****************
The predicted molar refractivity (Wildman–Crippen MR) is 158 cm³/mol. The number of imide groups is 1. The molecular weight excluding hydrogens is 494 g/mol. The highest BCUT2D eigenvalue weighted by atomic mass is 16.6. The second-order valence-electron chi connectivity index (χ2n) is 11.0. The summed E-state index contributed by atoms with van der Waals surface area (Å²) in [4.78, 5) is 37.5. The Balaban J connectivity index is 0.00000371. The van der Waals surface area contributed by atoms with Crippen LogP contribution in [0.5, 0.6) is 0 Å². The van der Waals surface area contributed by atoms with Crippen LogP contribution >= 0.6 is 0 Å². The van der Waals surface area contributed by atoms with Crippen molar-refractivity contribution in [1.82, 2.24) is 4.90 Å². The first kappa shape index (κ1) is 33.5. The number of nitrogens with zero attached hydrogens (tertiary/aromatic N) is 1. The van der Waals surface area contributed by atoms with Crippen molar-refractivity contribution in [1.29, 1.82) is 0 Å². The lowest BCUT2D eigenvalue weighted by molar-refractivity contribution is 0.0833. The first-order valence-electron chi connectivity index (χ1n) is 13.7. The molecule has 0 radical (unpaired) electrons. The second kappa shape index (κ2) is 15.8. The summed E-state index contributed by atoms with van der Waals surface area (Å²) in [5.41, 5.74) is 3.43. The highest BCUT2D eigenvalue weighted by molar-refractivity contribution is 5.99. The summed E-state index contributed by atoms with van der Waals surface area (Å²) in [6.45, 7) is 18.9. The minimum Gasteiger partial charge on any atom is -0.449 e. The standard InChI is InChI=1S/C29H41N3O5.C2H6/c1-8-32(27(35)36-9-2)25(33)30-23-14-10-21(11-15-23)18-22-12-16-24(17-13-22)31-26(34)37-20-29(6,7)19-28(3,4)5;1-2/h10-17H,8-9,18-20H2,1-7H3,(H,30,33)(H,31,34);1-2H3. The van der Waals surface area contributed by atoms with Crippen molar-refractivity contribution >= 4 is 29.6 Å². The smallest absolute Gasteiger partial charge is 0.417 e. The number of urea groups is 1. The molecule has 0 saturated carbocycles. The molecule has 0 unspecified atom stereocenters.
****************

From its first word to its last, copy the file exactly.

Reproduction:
The predicted molar refractivity (Wildman–Crippen MR) is 158 cm³/mol. The number of imide groups is 1. The molecular weight excluding hydrogens is 494 g/mol. The highest BCUT2D eigenvalue weighted by atomic mass is 16.6. The second-order valence-electron chi connectivity index (χ2n) is 11.0. The summed E-state index contributed by atoms with van der Waals surface area (Å²) in [4.78, 5) is 37.5. The Balaban J connectivity index is 0.00000371. The van der Waals surface area contributed by atoms with Crippen LogP contribution in [0.5, 0.6) is 0 Å². The van der Waals surface area contributed by atoms with Crippen LogP contribution >= 0.6 is 0 Å². The van der Waals surface area contributed by atoms with Crippen molar-refractivity contribution in [1.82, 2.24) is 4.90 Å². The first kappa shape index (κ1) is 33.5. The number of nitrogens with zero attached hydrogens (tertiary/aromatic N) is 1. The van der Waals surface area contributed by atoms with Crippen molar-refractivity contribution in [1.29, 1.82) is 0 Å². The lowest BCUT2D eigenvalue weighted by molar-refractivity contribution is 0.0833. The first-order valence-electron chi connectivity index (χ1n) is 13.7. The molecule has 0 radical (unpaired) electrons. The second kappa shape index (κ2) is 15.8. The summed E-state index contributed by atoms with van der Waals surface area (Å²) in [5.41, 5.74) is 3.43. The highest BCUT2D eigenvalue weighted by molar-refractivity contribution is 5.99. The summed E-state index contributed by atoms with van der Waals surface area (Å²) in [6.45, 7) is 18.9. The minimum Gasteiger partial charge on any atom is -0.449 e. The standard InChI is InChI=1S/C29H41N3O5.C2H6/c1-8-32(27(35)36-9-2)25(33)30-23-14-10-21(11-15-23)18-22-12-16-24(17-13-22)31-26(34)37-20-29(6,7)19-28(3,4)5;1-2/h10-17H,8-9,18-20H2,1-7H3,(H,30,33)(H,31,34);1-2H3. The van der Waals surface area contributed by atoms with Crippen molar-refractivity contribution >= 4 is 29.6 Å². The smallest absolute Gasteiger partial charge is 0.417 e. The number of urea groups is 1. The molecule has 0 saturated carbocycles. The molecule has 0 unspecified atom stereocenters.